Japan’s third largest bronze Buddha, named Tokyo Daibutsu (or Tokyo’s Big Buddha) is enshrined at the Jodo sect temple of Jourenji. It is thirteen meters high, making it only slightly smaller than the one in Kamakura, and weighs thirty-two tons. While it is a little difficult to get to, about a thirty-minute train ride from Shinjuku, followed by a twenty-minute walk, if you love temples and Buddhist statues it is worth a visit in my opinion.
The temple and Buddha are located in a typical suburb. There is nothing special about it at all. No skyscrapers or roads jammed with cars. Nor any cat cafes. Just houses and trees. If you’ve spent a lot of time in the concrete jungle and need a break from it, a trip out to Tokyo Daibutsu might be just what you need.
There are two entrances to the temple, but the best one is up one of those classic steep staircases, that I think Japan is famous for, but luckily this one isn’t long! Just before the top, the stairs pass through a gate (much like those find at other temples like Zojoji and Shibamata Taishakuten ) that has the four heavenly kings of Buddhism enclosed in it.
Once past the gates, and up the last set of stairs, you’ll be in the middle of the complex. In front of you will be the main hall, while the Buddha will be on your right. The Buddha was enshrined at Jourenji in 1977 to commemorate victims of both the Great Kanto Earthquake in 1923 and World War Two. It is completely black and quite impressive with soft features and seated upon a sacred lotus flower pedestal. I think it looks great especially with the trees close around it, making it extremely picturesque.
Of course, Jourenji, like any other Buddhist temple has a bell tower, a few historical graves, a reliquary and some memorials. The grounds of the temple also contain quite a few little statues, my favourite being the seven deities of luck. There is even a pond filled with many hungry carp. It’s the kind of place where a samurai movie could be filmed, if you just disguised some of the backgrounds. And of course, there is a shop there were you can buy amulets, miniature Buddhas, ema and omikuji.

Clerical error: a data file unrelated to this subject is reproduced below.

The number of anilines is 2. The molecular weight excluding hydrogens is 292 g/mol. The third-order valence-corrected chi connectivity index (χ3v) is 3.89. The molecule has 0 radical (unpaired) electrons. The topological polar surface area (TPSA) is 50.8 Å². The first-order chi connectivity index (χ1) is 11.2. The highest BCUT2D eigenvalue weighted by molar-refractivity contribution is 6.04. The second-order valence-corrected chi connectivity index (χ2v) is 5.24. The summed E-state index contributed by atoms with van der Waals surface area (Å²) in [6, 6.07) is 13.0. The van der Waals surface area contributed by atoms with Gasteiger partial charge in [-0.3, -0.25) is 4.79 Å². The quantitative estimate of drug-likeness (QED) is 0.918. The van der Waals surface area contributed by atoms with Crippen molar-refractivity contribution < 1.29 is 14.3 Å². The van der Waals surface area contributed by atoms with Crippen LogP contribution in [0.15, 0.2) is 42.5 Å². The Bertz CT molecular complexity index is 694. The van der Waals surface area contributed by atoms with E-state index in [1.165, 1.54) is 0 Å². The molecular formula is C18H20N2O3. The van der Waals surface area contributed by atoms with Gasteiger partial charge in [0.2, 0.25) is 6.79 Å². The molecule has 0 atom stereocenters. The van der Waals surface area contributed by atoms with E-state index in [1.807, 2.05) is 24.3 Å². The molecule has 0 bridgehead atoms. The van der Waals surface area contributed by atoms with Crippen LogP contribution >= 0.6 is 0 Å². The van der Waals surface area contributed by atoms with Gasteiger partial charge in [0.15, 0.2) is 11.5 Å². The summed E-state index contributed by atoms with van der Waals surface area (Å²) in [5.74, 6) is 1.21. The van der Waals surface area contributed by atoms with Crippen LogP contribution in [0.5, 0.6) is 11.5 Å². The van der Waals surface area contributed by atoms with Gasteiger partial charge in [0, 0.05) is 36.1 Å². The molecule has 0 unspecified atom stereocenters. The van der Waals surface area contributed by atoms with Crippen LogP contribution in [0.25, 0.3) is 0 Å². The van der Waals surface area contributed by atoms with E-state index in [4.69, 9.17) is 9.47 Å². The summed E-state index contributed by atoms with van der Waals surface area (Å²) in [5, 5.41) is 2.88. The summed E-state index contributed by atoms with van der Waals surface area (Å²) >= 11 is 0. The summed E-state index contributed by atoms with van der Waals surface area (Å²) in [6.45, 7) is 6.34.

You also need to be aware that there isn’t a great amount to see in the area once you are finished. Next door is a botanical garden, but to be honest, it’s not that great. If you like art, the Itabashi Art Museum is very close, and that does have some good displays. But other than that, there isn’t that much within easy walking distance.
If you are into temples and Buddhas, Jourenji and Tokyo Daibutsu are definitely for you. You can see Itabashi ward’s (Japanese) website about it here.
How to get to Jourenji and Tokyo Daibutsu
There is one train station and two subway stations nearby. The train station is the Tobu-Tojo line which runs from Ikebukuro and next to it is one of the subway stations, Chikatetsu-Akatsuka which is served by both the Fukutoshin and Yurakucho lines. You can also walk there from another subway station, that of Nishi-Takashimadaira which is on the Toei-Mita line. Here is a Google map:
In my experience, Jourenji seems to be a little unusual in that it is open from 8:00 am to 4:00 pm with last entrance 15:45.
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